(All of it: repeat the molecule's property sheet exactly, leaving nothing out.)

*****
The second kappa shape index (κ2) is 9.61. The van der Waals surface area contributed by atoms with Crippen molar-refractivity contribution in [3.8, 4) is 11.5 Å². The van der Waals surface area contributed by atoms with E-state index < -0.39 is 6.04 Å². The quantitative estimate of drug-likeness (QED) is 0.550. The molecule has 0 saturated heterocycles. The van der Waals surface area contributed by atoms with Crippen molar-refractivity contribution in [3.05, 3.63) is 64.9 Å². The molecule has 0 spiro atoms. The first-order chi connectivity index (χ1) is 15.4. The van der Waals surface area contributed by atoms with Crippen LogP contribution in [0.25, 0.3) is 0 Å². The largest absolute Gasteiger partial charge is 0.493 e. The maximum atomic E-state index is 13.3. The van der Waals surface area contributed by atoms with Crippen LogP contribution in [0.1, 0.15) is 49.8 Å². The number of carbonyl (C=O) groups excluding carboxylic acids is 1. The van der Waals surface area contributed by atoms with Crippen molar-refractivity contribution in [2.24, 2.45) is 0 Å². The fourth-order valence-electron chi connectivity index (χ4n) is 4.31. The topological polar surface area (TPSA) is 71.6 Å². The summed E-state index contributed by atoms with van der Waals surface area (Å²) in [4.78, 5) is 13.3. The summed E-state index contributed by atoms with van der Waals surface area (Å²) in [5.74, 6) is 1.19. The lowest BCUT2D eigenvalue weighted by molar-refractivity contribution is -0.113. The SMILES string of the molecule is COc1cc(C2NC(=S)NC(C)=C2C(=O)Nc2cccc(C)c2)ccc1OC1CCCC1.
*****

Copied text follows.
The second kappa shape index (κ2) is 9.61. The van der Waals surface area contributed by atoms with Crippen molar-refractivity contribution in [3.8, 4) is 11.5 Å². The van der Waals surface area contributed by atoms with E-state index < -0.39 is 6.04 Å². The quantitative estimate of drug-likeness (QED) is 0.550. The molecule has 0 saturated heterocycles. The van der Waals surface area contributed by atoms with Crippen molar-refractivity contribution in [3.05, 3.63) is 64.9 Å². The molecule has 0 spiro atoms. The first-order chi connectivity index (χ1) is 15.4. The van der Waals surface area contributed by atoms with Crippen LogP contribution in [0.25, 0.3) is 0 Å². The largest absolute Gasteiger partial charge is 0.493 e. The maximum atomic E-state index is 13.3. The van der Waals surface area contributed by atoms with Crippen LogP contribution in [0.1, 0.15) is 49.8 Å². The number of carbonyl (C=O) groups excluding carboxylic acids is 1. The van der Waals surface area contributed by atoms with Crippen molar-refractivity contribution in [2.24, 2.45) is 0 Å². The fourth-order valence-electron chi connectivity index (χ4n) is 4.31. The topological polar surface area (TPSA) is 71.6 Å². The summed E-state index contributed by atoms with van der Waals surface area (Å²) in [4.78, 5) is 13.3. The summed E-state index contributed by atoms with van der Waals surface area (Å²) in [5.74, 6) is 1.19. The lowest BCUT2D eigenvalue weighted by molar-refractivity contribution is -0.113. The SMILES string of the molecule is COc1cc(C2NC(=S)NC(C)=C2C(=O)Nc2cccc(C)c2)ccc1OC1CCCC1.